1) ICT convergence: how your telephone, your television and your computer are merging together (perhaps also with your home security system and your medical records.
2) IT-Nano, Bio-IT, IT-Nano Convergence: the combination of technologies from these three large fields that generate a wide range of technologies
3) Spill-over from one industry into another: technology from aerospace introduced into construction; technology from defense introduced into medicine. The point in Korea is to increase awareness for such potential.
4) Overlap between discourses: humanities, music and design evolving with IT. Or such innovations as social networking.
Of course Korea defines convergence in the broadest terms, as it did with Green Growth. The question is, are these the right divisions for us
Tahir Hameed: As per my preliminary understanding, the pervasive use of technology convergence as in Korea is somewhat questionable, i.e. application/fusion of existing products or industries to/with another. It is rather product or industry convergence.
For instance, one of the basic technologies for both telephone or TV is signal transmission and reception (regardless of communications or broadcasting purposes or techniques). Until and unless some new physical laws come into play to change the properties of signals or their propagation, the technology essentially remains the same for both, it is just that the industries are converging.
However, as Pastreich pointed out in (2) Bio-IT, if bio or DNA computing becomes a reality then that can be termed as a new converged technology where semiconductors and biological circuits would start to share the processing and communication of information in electrical and/or chemical forms. That would lead to radically new products and industries without much of any previous capabilities of use.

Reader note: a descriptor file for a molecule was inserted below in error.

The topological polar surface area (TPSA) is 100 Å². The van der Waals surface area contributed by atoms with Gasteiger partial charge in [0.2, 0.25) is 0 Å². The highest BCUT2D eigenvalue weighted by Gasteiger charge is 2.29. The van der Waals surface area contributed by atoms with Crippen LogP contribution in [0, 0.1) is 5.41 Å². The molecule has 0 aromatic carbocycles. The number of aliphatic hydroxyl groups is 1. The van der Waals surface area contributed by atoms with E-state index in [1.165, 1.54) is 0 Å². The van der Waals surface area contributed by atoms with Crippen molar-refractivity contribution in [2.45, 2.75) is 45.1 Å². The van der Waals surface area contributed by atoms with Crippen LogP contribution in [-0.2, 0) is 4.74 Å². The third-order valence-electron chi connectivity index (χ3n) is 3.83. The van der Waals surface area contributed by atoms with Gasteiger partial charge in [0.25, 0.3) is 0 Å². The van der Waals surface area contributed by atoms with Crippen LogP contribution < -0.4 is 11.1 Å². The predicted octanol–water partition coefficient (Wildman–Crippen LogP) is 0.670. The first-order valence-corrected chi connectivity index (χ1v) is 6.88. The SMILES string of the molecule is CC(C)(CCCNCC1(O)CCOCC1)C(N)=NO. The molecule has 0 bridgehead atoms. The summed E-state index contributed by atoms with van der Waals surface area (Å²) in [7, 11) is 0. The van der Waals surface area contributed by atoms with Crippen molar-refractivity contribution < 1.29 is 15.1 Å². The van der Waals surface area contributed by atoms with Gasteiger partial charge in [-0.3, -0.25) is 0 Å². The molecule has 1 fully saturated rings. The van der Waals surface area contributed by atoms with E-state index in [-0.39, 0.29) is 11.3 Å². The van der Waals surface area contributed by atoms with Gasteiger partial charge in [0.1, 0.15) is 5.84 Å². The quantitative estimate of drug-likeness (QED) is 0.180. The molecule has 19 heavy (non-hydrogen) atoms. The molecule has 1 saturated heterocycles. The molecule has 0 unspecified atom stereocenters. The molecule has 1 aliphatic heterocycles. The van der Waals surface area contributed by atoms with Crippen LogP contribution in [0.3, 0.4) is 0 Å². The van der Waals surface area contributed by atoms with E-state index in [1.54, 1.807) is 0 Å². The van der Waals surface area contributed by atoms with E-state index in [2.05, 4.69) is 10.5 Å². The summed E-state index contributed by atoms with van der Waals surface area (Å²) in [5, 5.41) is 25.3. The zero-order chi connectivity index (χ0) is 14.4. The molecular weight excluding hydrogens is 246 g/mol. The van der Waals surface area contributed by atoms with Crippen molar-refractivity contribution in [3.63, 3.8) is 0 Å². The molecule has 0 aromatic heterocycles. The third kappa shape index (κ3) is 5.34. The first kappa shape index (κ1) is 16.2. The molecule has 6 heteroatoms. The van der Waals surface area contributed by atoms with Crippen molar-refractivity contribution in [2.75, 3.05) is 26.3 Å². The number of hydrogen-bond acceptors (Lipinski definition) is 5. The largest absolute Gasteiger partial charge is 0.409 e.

I still have to comprehend more about what they (NSF, USA) mean by Cognition as one of the converging technologies along with IT, Bio or Nano.
One of my Korean friends actually asked the definition at a very high profile seminar on IT convergence, and surprisingly the speaker admitted it is really hard to say concretely, though his organization was planning and funding research programs on the same in Korea.
Emanuel Pastreich: I did not include Cognition on the list because Koreans do not include it. I think Koreans would be more likely to use the term brain science or something akin.
Green Growth was also a grab bag for a variety of technologies and practices-some marginally related to the environment. And yet Korea manages to effectively promote new technologies broadly with these broad terms. Or maybe it is better to say, new products. The question remaining is how useful the term Convergence is in general.